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Titus Livius (Livy), The History of Rome, Book 40 (ed. Evan T. Sage, Ph.D. and Alfred C. Schlesinger, Ph.D.), chapter 36 (search)
the two legions more than ten thousand four hundred infantry and six hundred cavalry and of the allies of the Latin confederacy more than twelveB.C. 180 thousand infantry and six hundred cavalry, and specifically those whose valiant services Quintus Fulvius had enjoyed in the two battles with the Celtiberians, that all these, The sentence is awkward but the general purport is clear. When the old army and the new had been merged, and troops that had been in Spain at least since 187 B.C. had been segregated, any surplus beyond the figures given for the several contingents might be discharged also, priority being given to those who had been decorated or cited in the campaign. The mutiny here threatened was avoided (xl. 14 below). One may suspect that to win popularity with his troops Flaccus had encouraged the threats of his troops and had tried to bluff the senate with the prospect of a mutiny. if he saw fit, he should bring back with him. Thanksgivings were
Titus Livius (Livy), The History of Rome, Book 40 (ed. Evan T. Sage, Ph.D. and Alfred C. Schlesinger, Ph.D.), chapter 37 (search)
deed her son Quintus Fulvius FlaccusThe Flaccus of xxvii. 7 above, not his cousin, who was still in Spain. was proclaimed consul in place of his stepfather, the death of Piso began to cause many more ugly rumours; and witnesses came forth who said that after Albinus and Piso had been declared consuls at an election in which Flaccus had suffered defeat, Flaccus had been upbraided by his mother because this was now the third timeThe dates of the defeats are not recorded, but he was praetor in 187 B.C. Hostilia (or Livy) does not say how she proposed to insure his success the next time. that his candidacy for the consulship had been refused; let him, she had added, prepare to apply again: within two months she would bring it to pass that he should become consul. Among much other testimony bearing on the case, this one speech, being all too well confirmed by the actual result, availed to bring about the conviction of Hostilia. In the beginning of this spring, while the levy was
Titus Livius (Livy), The History of Rome, Book 40 (ed. Evan T. Sage, Ph.D. and Alfred C. Schlesinger, Ph.D.), chapter 52 (search)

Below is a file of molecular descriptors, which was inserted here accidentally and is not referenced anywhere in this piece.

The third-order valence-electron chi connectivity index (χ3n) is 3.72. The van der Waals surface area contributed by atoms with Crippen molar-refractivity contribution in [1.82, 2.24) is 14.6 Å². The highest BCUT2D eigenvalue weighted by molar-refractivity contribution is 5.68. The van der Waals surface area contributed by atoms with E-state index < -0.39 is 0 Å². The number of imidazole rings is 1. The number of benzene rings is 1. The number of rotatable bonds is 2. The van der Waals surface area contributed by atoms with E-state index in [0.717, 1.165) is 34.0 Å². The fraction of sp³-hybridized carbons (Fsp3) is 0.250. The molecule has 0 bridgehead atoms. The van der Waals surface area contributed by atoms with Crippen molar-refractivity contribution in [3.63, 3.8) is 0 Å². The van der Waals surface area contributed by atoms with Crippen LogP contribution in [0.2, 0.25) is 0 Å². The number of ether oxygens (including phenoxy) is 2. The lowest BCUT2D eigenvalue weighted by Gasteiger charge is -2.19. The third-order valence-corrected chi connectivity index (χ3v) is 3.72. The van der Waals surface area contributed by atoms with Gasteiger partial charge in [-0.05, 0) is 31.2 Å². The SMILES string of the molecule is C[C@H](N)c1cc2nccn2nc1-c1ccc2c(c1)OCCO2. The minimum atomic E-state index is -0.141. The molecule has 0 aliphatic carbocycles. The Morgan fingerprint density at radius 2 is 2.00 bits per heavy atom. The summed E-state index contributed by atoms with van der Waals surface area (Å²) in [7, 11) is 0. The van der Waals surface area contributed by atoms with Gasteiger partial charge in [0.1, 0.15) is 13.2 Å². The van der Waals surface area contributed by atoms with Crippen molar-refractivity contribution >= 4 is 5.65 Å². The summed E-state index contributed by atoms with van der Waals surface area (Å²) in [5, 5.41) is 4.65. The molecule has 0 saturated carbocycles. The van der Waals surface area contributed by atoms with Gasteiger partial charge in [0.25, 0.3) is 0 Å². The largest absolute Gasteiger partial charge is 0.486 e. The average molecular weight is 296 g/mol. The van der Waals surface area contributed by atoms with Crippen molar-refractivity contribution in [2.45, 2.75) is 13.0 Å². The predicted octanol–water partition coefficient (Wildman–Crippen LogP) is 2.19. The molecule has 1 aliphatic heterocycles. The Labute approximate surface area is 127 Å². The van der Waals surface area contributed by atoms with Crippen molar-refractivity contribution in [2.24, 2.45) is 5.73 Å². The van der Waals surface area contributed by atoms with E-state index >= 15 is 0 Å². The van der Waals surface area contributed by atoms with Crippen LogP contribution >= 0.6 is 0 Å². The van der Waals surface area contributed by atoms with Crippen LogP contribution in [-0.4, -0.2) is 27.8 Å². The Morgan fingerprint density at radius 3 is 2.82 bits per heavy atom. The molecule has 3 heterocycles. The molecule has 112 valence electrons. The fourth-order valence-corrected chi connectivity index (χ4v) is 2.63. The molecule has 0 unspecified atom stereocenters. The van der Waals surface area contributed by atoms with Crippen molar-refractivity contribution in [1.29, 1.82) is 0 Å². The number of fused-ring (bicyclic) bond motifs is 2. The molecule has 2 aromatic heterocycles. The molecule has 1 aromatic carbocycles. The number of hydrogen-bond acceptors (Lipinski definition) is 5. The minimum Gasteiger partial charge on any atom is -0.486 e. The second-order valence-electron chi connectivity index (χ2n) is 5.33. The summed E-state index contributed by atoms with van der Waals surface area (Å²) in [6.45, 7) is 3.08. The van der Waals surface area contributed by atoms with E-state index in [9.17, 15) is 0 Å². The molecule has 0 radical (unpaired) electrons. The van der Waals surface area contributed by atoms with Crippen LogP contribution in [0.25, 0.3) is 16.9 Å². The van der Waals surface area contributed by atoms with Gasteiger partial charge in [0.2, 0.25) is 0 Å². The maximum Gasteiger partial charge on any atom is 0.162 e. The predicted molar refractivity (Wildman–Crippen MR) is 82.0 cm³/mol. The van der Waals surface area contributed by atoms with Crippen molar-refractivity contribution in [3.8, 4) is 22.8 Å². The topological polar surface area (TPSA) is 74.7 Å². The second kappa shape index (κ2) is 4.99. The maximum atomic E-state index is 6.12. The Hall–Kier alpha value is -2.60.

Moreover, one of the censors, MarcusB.C 179 Aemilius, asked the senate that money should be assigned to him for the games in connection with the dedication of the temples which he had vowed to Queen Juno and Diana eight years before in the Ligurian war.Cf. XXXIX. ii. 8; 11 and the note. They voted twenty thousand asses.They had been more generous to Fulvius in 187 B.C. (XXXIX. v. 10). He dedicated these temples, both in the circus Flaminius, and gave scenic games for three days after the dedication of the temple to Juno, two days in the case of Diana, and games in the circus for one day for each. He also dedicated a temple to the Lares of the Sea in the Campus.These divinities extended to mariners the protection offered to home-dwellers by the Lares of the household. Lucius Aemilius Regillus had vowed this eleven years before during the naval battle against the prefects of King Antiochus.The vow was not mentioned in XXXVII. xxix —xxx. Above the doors of the temp
Titus Livius (Livy), The History of Rome, Book 41 (ed. Evan T. Sage, Ph.D. and Alfred C. Schlesinger, Ph.D.), chapter 28 (search)
Rome, the senate decreed that he should enter the city in ovation. The consular election was now at hand; when this was held with great contention because of the large number of candidates, Lucius Postumius Albinus and Marcus Popilius Laenas were chosen. Next the praetors were elected, Numerius Fabius Buteo, Gaius Matienus, Gaius Cicereius, Marcus Furius Crassipes, Aulus Atilius Serranus, Gaius Cluvius Saxula (the last three each for the second time).Furius was praetor in 187 B.C. (XXXVIII. xlii. 4), Atilius in 192 B.C. (XXXV. x. 11), Cluvius perhaps in 175 B.C., his election having been reported in the lost section of chap. xviii above: at least there is no vacancy in earlier years. In that case the normal interval between terms of the same office was not observed (VII. xlii. 7). When the elections were over and Appius Claudius Cento entered the City in ovation over the Celtiberians, he deposited in the treasury ten thousand pounds of silver and five thousand of gol
Samuel Ball Platner, Thomas Ashby, A Topographical Dictionary of Ancient Rome, DIANA, AEDES (search)